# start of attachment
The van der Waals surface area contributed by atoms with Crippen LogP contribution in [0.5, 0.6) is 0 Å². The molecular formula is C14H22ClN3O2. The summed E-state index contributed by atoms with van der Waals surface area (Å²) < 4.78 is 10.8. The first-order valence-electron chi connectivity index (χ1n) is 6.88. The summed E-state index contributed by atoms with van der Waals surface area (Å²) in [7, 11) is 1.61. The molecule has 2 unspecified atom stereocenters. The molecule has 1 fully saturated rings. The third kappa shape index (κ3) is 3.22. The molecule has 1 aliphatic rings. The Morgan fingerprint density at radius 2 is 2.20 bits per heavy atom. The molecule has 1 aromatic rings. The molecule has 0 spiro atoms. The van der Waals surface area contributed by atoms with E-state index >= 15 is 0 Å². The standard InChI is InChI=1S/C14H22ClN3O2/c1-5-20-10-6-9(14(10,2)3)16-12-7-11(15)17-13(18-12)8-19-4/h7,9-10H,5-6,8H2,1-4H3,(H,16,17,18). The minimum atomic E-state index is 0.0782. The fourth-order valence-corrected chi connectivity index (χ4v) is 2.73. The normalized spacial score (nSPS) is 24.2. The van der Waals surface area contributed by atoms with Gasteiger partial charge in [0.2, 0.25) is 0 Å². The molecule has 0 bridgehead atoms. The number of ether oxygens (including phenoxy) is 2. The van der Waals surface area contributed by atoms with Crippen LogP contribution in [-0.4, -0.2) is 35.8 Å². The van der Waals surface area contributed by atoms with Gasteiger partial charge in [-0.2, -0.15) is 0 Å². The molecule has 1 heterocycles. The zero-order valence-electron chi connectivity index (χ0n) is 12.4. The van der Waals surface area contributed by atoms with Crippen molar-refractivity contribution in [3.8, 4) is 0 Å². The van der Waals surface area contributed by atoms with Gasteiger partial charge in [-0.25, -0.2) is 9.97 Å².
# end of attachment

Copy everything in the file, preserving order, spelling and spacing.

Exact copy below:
The van der Waals surface area contributed by atoms with Crippen LogP contribution in [0.5, 0.6) is 0 Å². The molecular formula is C14H22ClN3O2. The summed E-state index contributed by atoms with van der Waals surface area (Å²) < 4.78 is 10.8. The first-order valence-electron chi connectivity index (χ1n) is 6.88. The summed E-state index contributed by atoms with van der Waals surface area (Å²) in [7, 11) is 1.61. The molecule has 2 unspecified atom stereocenters. The molecule has 1 fully saturated rings. The third kappa shape index (κ3) is 3.22. The molecule has 1 aliphatic rings. The Morgan fingerprint density at radius 2 is 2.20 bits per heavy atom. The molecule has 1 aromatic rings. The molecule has 0 spiro atoms. The van der Waals surface area contributed by atoms with E-state index >= 15 is 0 Å². The standard InChI is InChI=1S/C14H22ClN3O2/c1-5-20-10-6-9(14(10,2)3)16-12-7-11(15)17-13(18-12)8-19-4/h7,9-10H,5-6,8H2,1-4H3,(H,16,17,18). The minimum atomic E-state index is 0.0782. The fourth-order valence-corrected chi connectivity index (χ4v) is 2.73. The normalized spacial score (nSPS) is 24.2. The van der Waals surface area contributed by atoms with Gasteiger partial charge in [0.2, 0.25) is 0 Å². The molecule has 0 bridgehead atoms. The number of ether oxygens (including phenoxy) is 2. The van der Waals surface area contributed by atoms with Crippen LogP contribution in [-0.4, -0.2) is 35.8 Å². The van der Waals surface area contributed by atoms with Gasteiger partial charge in [-0.2, -0.15) is 0 Å². The molecule has 1 heterocycles. The zero-order valence-electron chi connectivity index (χ0n) is 12.4. The van der Waals surface area contributed by atoms with Crippen molar-refractivity contribution in [3.8, 4) is 0 Å². The van der Waals surface area contributed by atoms with Gasteiger partial charge in [-0.25, -0.2) is 9.97 Å².